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  #26  
Old 04-05-2020, 12:13 AM
BosLover BosLover is offline
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Default Re: Bend a Pang to a be like a regular cymbal????

Quote:
Originally Posted by OddBall View Post
Now I really only understand #2 and 4, the rest I'm not sure what you mean. # 2, grab it, #4 wood tip woody, or plastic clicky.

When I commented on the first video, cus I didn't go further, it sounds like sh*t. There's no definition between hits, he's edging and tip hitting it with no clue what he's doing. It was straight wash and rivet the whole time.

Not to mention he does the one thing I can't stand, ever, he lays the stick flat on the snare and does that stupid click, click on the rim. WTF is that ?? I'd like to see him stop and play that ride with both sticks for a few maybe ten seconds, or if he's brave, a minute. Show what it really sounds like.

I'm not hating Boss, just commenting OK.
#1 Medium to thin in weight, but with a greater preference for thinner cymbals?
I believe you already know the preference is for thinner cymbals.

#3, A complex and somewhat trashy underlying wash, with controlled overtones, that does not overwhelm the sticking when digging in?
Most of the old K videos that Drumaholic and others posts are examples of it.

#4 A well defined woody or clicky stick.
Woody or clicky does not mean a wood or plastic tip, The terms are used interchangeably to refer to a well defined, non metallic, darker stick sound when playing ride patterns. You can get this with a plastic tip as well although it may be a bit pingier sounding because the plastic has a harder surface. Its more about the cymbal than the stick, although technique and the sticks used certainly play a part. Such cymbals often also tend to have a generally darker, smokey sound and an almost buttery feel to them when playing ride patterns. I can not define a buttery cymbal feel for you. Once you play one, you'll know what I mean.

#5 Limited volume. A good jazz ride should not overwhelm other acoustic instruments, low volume electronic instruments, or vocalists; even when digging in..
In other words, good jazz cymbals are not generally extremely loud even when you dig in when playing ride patterns or crashing. Some are very quiet compared to their hard rock siblings. You want them to serve the music, not shout out "look at me".

#6. Bells should be on the dark side, not overly bright, harsh, metallic, or pingy.
Jazz ride bells are generally darker and don't ring as much as rock oriented cymbals. Cymbals like Old Stamp K's have a dark clunkier sound with relatively little ringing

Not to mention he does the one thing I can't stand, ever, he lays the stick flat on the snare and does that stupid click, click on the rim. WTF is that ??
In the video you are referring to, that technique is called cross sticking and it is a valuable drummer's tool especially during acoustic solos, like from bassists or behind quiet vocals, or for subtle Latin accents for sambas and bossa novas, etc It was originally used as a replacement for a wood block. When appropriate to the music I've used that technique in small acoustic ensembles for jazz and light pop at parties or clubs for close to 60 years. It, like anything else, can be overdone. It is not a technique that one would normally use in rock. Sorry you don't like it. How do you feel about brushes?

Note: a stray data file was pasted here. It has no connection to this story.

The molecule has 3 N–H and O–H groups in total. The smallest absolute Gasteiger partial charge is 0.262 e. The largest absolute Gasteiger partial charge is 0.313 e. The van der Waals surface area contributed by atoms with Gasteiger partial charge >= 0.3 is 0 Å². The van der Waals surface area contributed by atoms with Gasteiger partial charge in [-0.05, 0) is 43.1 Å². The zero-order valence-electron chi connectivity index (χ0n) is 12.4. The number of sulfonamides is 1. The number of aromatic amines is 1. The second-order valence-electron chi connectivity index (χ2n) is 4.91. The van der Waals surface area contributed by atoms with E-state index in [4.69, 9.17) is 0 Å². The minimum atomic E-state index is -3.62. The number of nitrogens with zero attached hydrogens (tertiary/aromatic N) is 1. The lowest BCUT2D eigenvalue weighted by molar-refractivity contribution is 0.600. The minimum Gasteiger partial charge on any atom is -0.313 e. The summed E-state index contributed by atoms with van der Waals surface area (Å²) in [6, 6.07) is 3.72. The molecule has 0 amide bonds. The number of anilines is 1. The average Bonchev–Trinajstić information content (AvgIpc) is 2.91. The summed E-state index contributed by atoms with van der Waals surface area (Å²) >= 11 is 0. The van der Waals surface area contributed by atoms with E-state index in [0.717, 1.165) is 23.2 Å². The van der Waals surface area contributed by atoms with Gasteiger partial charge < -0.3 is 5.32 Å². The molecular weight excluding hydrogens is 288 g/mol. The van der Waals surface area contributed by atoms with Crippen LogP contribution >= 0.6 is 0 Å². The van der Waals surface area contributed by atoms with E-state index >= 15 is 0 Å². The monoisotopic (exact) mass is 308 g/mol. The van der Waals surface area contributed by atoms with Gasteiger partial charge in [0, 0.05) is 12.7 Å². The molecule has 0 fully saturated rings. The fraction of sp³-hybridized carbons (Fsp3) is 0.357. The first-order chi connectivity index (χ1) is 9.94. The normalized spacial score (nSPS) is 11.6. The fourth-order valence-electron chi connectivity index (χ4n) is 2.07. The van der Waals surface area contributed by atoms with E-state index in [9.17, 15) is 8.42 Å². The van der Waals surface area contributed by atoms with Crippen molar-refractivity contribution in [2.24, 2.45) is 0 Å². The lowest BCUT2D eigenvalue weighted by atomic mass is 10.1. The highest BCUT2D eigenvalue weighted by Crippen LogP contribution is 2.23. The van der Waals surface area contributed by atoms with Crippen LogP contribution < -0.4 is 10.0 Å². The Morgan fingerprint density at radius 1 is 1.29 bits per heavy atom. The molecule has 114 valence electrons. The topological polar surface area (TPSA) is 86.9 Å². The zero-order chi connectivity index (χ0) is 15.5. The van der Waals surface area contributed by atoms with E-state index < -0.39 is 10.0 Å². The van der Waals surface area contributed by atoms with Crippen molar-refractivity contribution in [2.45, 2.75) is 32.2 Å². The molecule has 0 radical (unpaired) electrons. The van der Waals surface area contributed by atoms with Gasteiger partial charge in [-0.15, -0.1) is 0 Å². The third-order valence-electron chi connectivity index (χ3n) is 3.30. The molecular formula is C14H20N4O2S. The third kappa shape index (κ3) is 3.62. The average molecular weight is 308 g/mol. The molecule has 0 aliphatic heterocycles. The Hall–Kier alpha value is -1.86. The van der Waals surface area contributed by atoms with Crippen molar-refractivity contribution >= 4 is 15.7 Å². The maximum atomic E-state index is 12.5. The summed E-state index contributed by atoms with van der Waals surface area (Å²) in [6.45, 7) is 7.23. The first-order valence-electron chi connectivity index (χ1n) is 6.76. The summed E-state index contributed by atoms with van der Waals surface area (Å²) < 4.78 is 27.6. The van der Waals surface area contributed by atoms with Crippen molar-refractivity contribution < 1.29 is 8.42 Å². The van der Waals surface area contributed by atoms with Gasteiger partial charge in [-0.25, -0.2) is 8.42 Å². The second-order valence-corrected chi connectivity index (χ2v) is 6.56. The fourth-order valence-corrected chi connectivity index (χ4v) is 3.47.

Just to summarize there are significant differences between great jazz cymbals and great rock cymbals but, there is some overlap. As an example of that is the new Zildjian Avedis line which transcends jazz and and some styles of rock. I own a 22" and a 20" myself. But the main problem with them is that while they are very good cymbals, they are not truly great for either purpose IMHO. In general the two genres are best served by different cymbals.

Hope this helped.
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Last edited by BosLover; 04-05-2020 at 03:29 AM.
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  #27  
Old 04-05-2020, 12:29 AM
Drumaholic Drumaholic is offline
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Default Re: Bend a Pang to a be like a regular cymbal????

Quote:
Originally Posted by OddBall View Post
It was straight wash and rivet the whole time.
I'm wondering if the cymbal that Odd is talking about is not even the same cymbal that Bos is referring to. Namely because the 22" is riveted and the 18" is not. And it seems to me that Odd speaks of a riveted ride, (the 22") and Bos and jda seem to be referring to the re-worked 18" K. (which I also agree sounded good).

So maybe there's not a disagreement here at all, but rather "what we have here is a failure to communicate".
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  #28  
Old 04-05-2020, 11:59 AM
OddBall OddBall is offline
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Default Re: Bend a Pang to a be like a regular cymbal????

Quote:
Originally Posted by BosLover View Post
#1 Medium to thin in weight, but with a greater preference for thinner cymbals?
I believe you already know the preference is for thinner cymbals.

#3, A complex and somewhat trashy underlying wash, with controlled overtones, that does not overwhelm the sticking when digging in?
Most of the old K videos that Drumaholic and others posts are examples of it.